Southwest National Park
Directions - Located two hours south of Hobart, take the Southern Outlet and then Huon Hwy until you reach the signs for Darcy Link turnoff (watch for blue Duckhole Lake sign). Follow this until you reach Creekton Rd and turn left. The car park is about 1km down the road with the trail head on the opposite side to the car park.
The Hike - With a full day exploring Mount Misery and Hartz Peak, it was a relaxing night at my AirBnB before another day of exploring. For this day I had my sights set on the fringes of Southwest National Park and a couple of relatively gentle hikes through the beautiful temperate rainforest. First up on the agenda was one of the 60 Great Short Walks that Parks Tasmania has designated to certain hikes around the state. Carrying the special W symbol, these are usually a good indication of a pleasurable hiking experience so I was looking forward to Duckhole Lake given some of the pictures I'd found online.
Getting out to the start is a pleasant drive along the Huon River and through the towns that sit on its banks. Unfortunately this area has been devastated by the widespread bushfires of early 2019 that at the time of writing were still causing havoc in the surrounding forest. It is such a shame because the area around here is very beautiful and the forest is one of the biggest attractions to draw tourists here. After spotting the familiar blue signs from Huon Hwy for Duckhole Lake and Adamsons Falls, I turned off the tarmac and began the winding journey towards the start of Duckhole Lake. Parking the Outlander at the very unassuming start point I packed everything up and headed towards the information board. Most of the walk follows the route of an old 19th century sawmill tramway so there is little in the way of undulation, highlighted even more when you pass into the thick forest and catch sight of Creekton Rivulet flowing next to the track. The difference from the car park to the shroud of the forest is remarkable and opens you up into a world that you wouldn't think exists driving along the gravel forestry roads that weave through this area. A smattering of ferns line the path and with a very healthy canopy overhead, this feels exactly how a lush Tasmanian hike should feel.
The babbling of the rivulet running close by along with the rainforest scene instantly transports you from dull gravel road into a world of magic, greenery and wonder. I defy anyone to step into this walk and think "no, this is terrible and I don't want to be here". Knowing I was in for a very enjoyable walk from the very beginning I sauntered along the single track, taking many photos as I came across a new scene, bigger tree or larger series of impressive Man Ferns. Following the water course for the first section you are introduced to a few large examples of the Stringbark tree and a set of rapids that I made a mental note of for later as I had packed my tripod on this hike. Leaving the main creek, the track diverts off and travels deeper into the forest. Remnants of this place's history are on show as an old moss covered boiler plate does its best to blend into the undergrowth. Coming across a small bridge to make your way over another tributary, there is a sign saying that the load is one person only, odd considering how large the bridge is. Moving on I started my way on the gentle boardwalk section that will become home for the next kilometre.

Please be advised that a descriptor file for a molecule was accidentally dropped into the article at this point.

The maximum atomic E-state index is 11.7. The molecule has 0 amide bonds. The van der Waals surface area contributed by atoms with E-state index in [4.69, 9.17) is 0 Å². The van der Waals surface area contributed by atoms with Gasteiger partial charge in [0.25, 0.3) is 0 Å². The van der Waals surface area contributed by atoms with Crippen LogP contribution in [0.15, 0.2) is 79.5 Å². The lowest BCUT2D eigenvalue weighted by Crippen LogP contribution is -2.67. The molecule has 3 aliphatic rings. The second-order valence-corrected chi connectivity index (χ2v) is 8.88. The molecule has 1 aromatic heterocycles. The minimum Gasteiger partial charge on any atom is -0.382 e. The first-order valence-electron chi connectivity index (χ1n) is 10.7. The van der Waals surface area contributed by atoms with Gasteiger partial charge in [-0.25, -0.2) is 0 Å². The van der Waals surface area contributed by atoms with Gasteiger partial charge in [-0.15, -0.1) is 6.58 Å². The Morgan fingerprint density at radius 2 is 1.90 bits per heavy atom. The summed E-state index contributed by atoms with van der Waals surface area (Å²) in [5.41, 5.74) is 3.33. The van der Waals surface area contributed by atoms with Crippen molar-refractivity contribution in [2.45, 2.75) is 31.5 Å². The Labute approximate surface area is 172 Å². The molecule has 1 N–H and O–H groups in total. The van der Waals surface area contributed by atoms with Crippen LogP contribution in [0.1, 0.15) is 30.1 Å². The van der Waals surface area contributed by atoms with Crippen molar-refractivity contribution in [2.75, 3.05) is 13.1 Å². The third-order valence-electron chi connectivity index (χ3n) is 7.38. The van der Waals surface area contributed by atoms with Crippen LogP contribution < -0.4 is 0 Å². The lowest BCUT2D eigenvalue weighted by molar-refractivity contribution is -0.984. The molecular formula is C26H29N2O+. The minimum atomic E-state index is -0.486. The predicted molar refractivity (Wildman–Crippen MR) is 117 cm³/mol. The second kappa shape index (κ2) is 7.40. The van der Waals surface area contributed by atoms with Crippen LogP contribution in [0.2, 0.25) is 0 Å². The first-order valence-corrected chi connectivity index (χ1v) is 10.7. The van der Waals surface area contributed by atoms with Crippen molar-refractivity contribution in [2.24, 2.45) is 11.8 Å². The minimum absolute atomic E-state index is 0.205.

Venturing deeper into the forest you stumble across some magnificently thick Stringbarks that must be hundreds of years old and thankfully were not touched by the sawmill workers that worked here in the 19th century. One fallen tree really provides a sense of scale as it angles down into the nearby stream and took a few shots combined into a panorama to get it in one shot. At this stage I wasn't making great pace but I had all day to enjoy two, possibly three hikes and with this fantastic scenery around me it was easy just to pause every now and then and realise I probably wouldn't be here any time soon so just enjoy it. Expecting to not see any wildlife on this walk (as is my usual expectation), I heard a very loud bird call that peaked my interest. The unique call of the Lyrebird was very loud and soon I located the source as two of the little scamps were just off the track and had come to say hello. Not native to Tasmania, the Lyrebird was introduced from Victoria in the 1930s and 40s after concerns for their survival on the mainland due to feral foxes. Since then they have slowly taken over the forests and although considered a pest, are not in plague proportions (an estimated 8000 are in the wild).
One of the two birds flew off pretty quickly but one stuck around long enough for me to capture its calls on my phone and take a few blurry photos with my camera. Excited with my Lyrebird encounter I moved on towards the turnaround point of the hike, Duckhole Lake. While much of the walk is through very open forest (the undergrowth, not the canopy), the final stretch is through a much denser tea tree forest. The track narrows up here and you are treated to a great variety of mosses and ferns that cling to anything that will provide a stable base or nutrients. A slightly wonky Sassafras provided a home to a fun collection and was a great photo opportunity. Stepping off the boardwalk and onto the damp track lined with beautiful ferns, there is one more bridge to cross before you are presented with the beauty of Duckhole Lake. Having seen pictures I knew what to expect but nothing really prepares you for wandering out of the thick forest to gaze out on a perfectly still lake with the rise of Adamsons Peak in the background.